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The History of the Standard Oil Company

The History of the Standard Oil Company is a 1904 book by journalist Ida Tarbell. It is an exposé about the Standard Oil Company, run at the time by oil tycoon John D. Rockefeller, the richest figure in American history. Originally serialized in nineteen parts in McClure's magazine, the book is a seminal example of muckraking, and inspired many other journalists to write about trusts, large businesses that (in the absence of strong antitrust laws in the 19th century) attempted to gain monopolies in various industries.

The History of the Standard Oil Company
The History of the Standard Oil Company.jpg
AuthorIda M. Tarbell
CountryUnited States
SubjectStandard Oil Company
Published1904 McClure, Phillips and Co.
Media typePrint
LC Class04035331

The History of the Standard Oil Company is credited with hastening the breakup of Standard Oil, which came about in 1911, when the Supreme Court of the United States found the company to be violating the Sherman Antitrust Act. The subsequent decision splintered the company into 34 "baby Standards." The value of Rockefeller's shares rose after the breakup as the new companies had a positive development on the stock exchange.[1]

The original book was a two-volume hardcover set. An abridged paperback edition was released later.



The inspiration behind The History of Standard Oil Company was largely fueled by Ida Tarbell's childhood experiences. Her father, Franklin Tarbell, worked for Standard Oil and lived through what Ida called "hate, suspicion, and fear that engulfed the community." As a direct witness to the schemes and horizontal integration of John D. Rockefeller and his associates, Tarbell began building the foundations of The History of the Standard Oil Company early with growing senses of interest and discontent.[2]

After her education and to accumulate writing experience, Tarbell began working at McClure's Magazine, where she wrote several successful series on historical figures. After this initial success, her shift turned to John D. Rockefeller. She began by interviewing Henry H. Rogers, one of her father's fellow independents who became one of Rockefeller's colleagues, as well as others close to the inner workings of Standard Oil, that included one of the founders Frank Barstow as well. Eventually, Tarbell uncovered a crucial piece of evidence proving that Standard Oil was rigging railroad prices and preying on its competition.[2][3]

Reactions and legacyEdit

Public outcry erupted at the conclusion of Tarbell's 19-part exposure of Standard Oil published in McClure's, eventually resulting in the expedited breakup of Standard Oil in 1911.[2][3] Journalists, politicians, and citizens alike celebrated the accomplishments of Tarbell - a woman "outside" the inner workings of business and without significant money or influence. These reactions are immortalized in political cartoons utilizing imagery of Rockefeller's hidden agendas being demolished by investigative journalism and muckraking.[4]

Several journal and newspaper reviewers addressed The History of Standard Oil Company by praising its calmness in the face of hatred, focus on facts, and genuine exposure of the effects that greed can have on businessmen seeking success. A 1904 editorial review from The New York Times relayed the highlights of the volumes to the public, noting the diplomatic tendencies of Tarbell within her work - still widely respectful of the achievements of John D. Rockefeller but critical of Standard Oil's unfair and business strategies of questionable legality.[5] One review from the Economic Journal fixated on the monumental nature of Tarbell's work, stating that "it is difficult to write about Miss Tarbell's remarkable achievement without using language approaching the edge of hyperbole. So careful is she in her facts, so sane in her judgements, that she seems to have reached the high-water mark of industrial history." [6]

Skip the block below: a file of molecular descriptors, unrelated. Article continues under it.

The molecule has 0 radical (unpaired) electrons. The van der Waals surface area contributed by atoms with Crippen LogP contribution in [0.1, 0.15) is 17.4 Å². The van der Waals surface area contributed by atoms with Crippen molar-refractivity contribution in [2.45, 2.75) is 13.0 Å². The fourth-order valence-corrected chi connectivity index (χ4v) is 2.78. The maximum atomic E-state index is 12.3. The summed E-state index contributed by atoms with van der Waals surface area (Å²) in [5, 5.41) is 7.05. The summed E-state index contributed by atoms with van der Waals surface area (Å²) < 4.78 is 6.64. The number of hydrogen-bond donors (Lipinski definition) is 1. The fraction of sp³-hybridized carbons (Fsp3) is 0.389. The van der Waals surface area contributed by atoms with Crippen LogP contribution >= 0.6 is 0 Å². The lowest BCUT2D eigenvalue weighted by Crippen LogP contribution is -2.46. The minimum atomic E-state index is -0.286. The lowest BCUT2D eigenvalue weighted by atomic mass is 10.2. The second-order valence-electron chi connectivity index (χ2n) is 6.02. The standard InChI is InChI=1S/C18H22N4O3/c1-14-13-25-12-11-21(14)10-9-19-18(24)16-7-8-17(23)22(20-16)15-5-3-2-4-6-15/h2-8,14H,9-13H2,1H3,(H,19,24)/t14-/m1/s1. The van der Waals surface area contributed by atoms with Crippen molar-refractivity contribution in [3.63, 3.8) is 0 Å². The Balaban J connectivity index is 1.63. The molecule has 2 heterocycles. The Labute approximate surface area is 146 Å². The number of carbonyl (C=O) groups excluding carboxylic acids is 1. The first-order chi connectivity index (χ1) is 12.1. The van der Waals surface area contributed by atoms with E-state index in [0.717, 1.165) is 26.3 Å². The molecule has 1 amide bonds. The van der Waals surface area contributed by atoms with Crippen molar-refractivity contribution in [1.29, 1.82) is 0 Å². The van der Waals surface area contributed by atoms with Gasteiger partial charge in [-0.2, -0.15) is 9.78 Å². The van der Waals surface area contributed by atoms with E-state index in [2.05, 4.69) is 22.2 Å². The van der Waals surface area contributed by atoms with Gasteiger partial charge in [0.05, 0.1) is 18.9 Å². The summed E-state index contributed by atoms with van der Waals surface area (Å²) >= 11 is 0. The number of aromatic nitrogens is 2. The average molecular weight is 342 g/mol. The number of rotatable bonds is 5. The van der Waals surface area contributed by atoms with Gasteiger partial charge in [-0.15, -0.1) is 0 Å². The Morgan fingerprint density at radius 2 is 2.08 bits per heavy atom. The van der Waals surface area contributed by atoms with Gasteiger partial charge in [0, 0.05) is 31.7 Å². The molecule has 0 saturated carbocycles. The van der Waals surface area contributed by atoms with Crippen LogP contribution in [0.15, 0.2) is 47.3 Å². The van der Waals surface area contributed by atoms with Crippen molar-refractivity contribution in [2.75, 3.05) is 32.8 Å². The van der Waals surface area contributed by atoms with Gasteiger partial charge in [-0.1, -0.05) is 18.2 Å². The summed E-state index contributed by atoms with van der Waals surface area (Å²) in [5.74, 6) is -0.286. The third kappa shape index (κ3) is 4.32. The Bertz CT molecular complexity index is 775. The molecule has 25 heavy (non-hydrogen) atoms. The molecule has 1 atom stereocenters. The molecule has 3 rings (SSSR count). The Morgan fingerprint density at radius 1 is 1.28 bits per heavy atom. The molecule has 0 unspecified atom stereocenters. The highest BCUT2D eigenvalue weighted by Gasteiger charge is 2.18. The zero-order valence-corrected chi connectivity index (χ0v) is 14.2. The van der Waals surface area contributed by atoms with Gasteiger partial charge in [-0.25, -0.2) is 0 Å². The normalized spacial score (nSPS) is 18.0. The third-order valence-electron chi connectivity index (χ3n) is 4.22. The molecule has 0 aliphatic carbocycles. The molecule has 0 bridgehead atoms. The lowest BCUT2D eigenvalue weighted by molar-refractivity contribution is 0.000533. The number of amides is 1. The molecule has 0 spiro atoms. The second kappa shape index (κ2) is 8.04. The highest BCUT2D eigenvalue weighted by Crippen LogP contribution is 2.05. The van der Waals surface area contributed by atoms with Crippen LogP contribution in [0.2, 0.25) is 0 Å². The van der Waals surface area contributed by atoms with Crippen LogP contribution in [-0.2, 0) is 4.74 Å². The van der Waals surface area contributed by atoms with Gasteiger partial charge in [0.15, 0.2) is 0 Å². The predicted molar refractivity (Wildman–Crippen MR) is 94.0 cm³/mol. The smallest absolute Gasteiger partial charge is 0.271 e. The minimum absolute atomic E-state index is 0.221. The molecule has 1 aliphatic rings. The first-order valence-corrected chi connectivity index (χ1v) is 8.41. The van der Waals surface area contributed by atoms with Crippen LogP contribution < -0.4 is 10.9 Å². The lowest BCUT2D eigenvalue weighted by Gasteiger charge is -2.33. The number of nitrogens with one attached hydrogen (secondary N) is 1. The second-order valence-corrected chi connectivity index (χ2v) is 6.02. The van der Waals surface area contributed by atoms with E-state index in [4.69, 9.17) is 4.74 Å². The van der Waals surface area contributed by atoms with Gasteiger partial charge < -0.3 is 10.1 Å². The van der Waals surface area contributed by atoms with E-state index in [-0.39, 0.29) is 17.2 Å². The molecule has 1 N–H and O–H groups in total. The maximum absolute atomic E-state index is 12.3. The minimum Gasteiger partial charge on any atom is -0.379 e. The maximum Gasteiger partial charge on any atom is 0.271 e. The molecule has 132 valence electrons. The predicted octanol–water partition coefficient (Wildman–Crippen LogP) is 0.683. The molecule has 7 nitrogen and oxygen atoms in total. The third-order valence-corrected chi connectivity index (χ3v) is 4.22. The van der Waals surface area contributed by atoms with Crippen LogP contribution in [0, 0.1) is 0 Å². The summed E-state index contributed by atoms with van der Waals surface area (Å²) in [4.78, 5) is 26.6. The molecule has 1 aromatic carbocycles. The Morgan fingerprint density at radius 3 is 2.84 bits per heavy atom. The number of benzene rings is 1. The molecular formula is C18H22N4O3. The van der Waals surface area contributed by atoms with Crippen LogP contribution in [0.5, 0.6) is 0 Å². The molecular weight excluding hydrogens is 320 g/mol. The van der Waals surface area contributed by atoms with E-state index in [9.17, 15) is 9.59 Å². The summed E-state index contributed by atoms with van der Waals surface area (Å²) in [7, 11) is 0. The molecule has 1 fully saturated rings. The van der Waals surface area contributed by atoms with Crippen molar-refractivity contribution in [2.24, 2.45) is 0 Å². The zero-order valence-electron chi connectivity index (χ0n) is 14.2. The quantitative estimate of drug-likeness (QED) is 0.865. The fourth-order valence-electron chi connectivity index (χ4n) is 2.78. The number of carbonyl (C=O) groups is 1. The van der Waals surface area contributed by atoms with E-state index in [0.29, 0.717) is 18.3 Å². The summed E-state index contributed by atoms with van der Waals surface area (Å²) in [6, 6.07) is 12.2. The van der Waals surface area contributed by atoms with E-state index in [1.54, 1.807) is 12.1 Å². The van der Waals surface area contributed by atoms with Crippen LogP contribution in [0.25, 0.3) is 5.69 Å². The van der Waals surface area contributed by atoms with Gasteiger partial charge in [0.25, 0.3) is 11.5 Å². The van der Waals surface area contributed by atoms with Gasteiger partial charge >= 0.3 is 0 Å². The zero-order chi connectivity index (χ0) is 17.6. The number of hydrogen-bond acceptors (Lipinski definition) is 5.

Though Standard Oil Company accrued more cumulative value after it was broken up, the exposure of immoral and illegal business practices at the hands of Ida Tarbell became a striking symbol of the power of the press. As such, The History of Standard Oil Company harbors great significance as a standard-bearer of modern investigative journalism.[3]

In his 2008 book Taking on the trust : the epic battle of Ida Tarbell and John D. Rockefeller, Steve Weinberg described The History of the Standard Oil Company as "arguably the greatest work of investigative journalism ever written".[7]


  1. ^ Yergin, Daniel (1991). The Prize: The Epic Quest for Oil, Money, and Power. Simon & Schuster. p. 113. ISBN 0-671-50248-4.
  2. ^ a b c King, Gilbert (July 5, 2012). "The Woman Who Took on the Tycoon". Smithsonian. Retrieved March 29, 2016.
  3. ^ a b c Steiger, Paul E. (March 28, 2008). "A Reporter at the Ramparts". Wall Street Journal. ISSN 0099-9660. Retrieved March 20, 2016.
  4. ^ "Miss Tarbell Has the Distinction (political cartoon)". Titusville, Pennsylvania: The Drake Well Museum. 2011 [1904]. Retrieved March 30, 2016 – via Explore PA History.
  5. ^ "MISS TARBELL'S BOOK: A Glance at the Widely Advertised "History of the Standard Oil Company."". New York Times. December 31, 1904. Retrieved April 15, 2018.
  6. ^ Macrosty, Henry W. (January 1, 1905). "Review of The History of the Standard Oil Company". The Economic Journal. 15 (60): 564–566. doi:10.2307/2221184. JSTOR 2221184.
  7. ^ Weinberg, Steve (2008). Taking on the trust : the epic battle of Ida Tarbell and John D. Rockefeller (1st ed.). New York: W.W. Norton. pp. preface. ISBN 9780393049350. OCLC 154706823.

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